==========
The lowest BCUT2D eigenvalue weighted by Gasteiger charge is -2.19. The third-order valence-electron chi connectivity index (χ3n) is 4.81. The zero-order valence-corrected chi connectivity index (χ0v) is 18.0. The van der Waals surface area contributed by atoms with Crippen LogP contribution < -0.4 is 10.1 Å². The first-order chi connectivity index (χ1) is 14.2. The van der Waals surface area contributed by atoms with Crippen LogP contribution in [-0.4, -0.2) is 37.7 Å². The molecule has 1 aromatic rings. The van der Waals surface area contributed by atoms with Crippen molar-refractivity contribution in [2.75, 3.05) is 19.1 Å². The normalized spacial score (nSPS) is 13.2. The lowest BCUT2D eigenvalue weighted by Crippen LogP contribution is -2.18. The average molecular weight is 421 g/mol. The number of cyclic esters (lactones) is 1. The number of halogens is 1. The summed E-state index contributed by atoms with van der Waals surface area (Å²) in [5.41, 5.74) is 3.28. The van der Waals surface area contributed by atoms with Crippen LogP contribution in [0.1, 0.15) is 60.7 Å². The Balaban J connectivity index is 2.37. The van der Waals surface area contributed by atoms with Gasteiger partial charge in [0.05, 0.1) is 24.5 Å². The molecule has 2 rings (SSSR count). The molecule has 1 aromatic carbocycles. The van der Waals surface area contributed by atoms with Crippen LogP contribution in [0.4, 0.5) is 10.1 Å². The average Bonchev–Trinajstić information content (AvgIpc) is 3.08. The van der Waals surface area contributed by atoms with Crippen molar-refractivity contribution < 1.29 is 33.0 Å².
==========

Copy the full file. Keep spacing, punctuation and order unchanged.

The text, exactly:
The lowest BCUT2D eigenvalue weighted by Gasteiger charge is -2.19. The third-order valence-electron chi connectivity index (χ3n) is 4.81. The zero-order valence-corrected chi connectivity index (χ0v) is 18.0. The van der Waals surface area contributed by atoms with Crippen LogP contribution < -0.4 is 10.1 Å². The first-order chi connectivity index (χ1) is 14.2. The van der Waals surface area contributed by atoms with Crippen LogP contribution in [-0.4, -0.2) is 37.7 Å². The molecule has 1 aromatic rings. The van der Waals surface area contributed by atoms with Crippen molar-refractivity contribution in [2.75, 3.05) is 19.1 Å². The normalized spacial score (nSPS) is 13.2. The lowest BCUT2D eigenvalue weighted by Crippen LogP contribution is -2.18. The average molecular weight is 421 g/mol. The number of cyclic esters (lactones) is 1. The number of halogens is 1. The summed E-state index contributed by atoms with van der Waals surface area (Å²) in [5.41, 5.74) is 3.28. The van der Waals surface area contributed by atoms with Crippen LogP contribution in [0.1, 0.15) is 60.7 Å². The Balaban J connectivity index is 2.37. The van der Waals surface area contributed by atoms with Gasteiger partial charge in [0.05, 0.1) is 24.5 Å². The molecule has 2 rings (SSSR count). The molecule has 1 aromatic carbocycles. The van der Waals surface area contributed by atoms with Crippen LogP contribution in [0.4, 0.5) is 10.1 Å². The average Bonchev–Trinajstić information content (AvgIpc) is 3.08. The van der Waals surface area contributed by atoms with Crippen molar-refractivity contribution < 1.29 is 33.0 Å².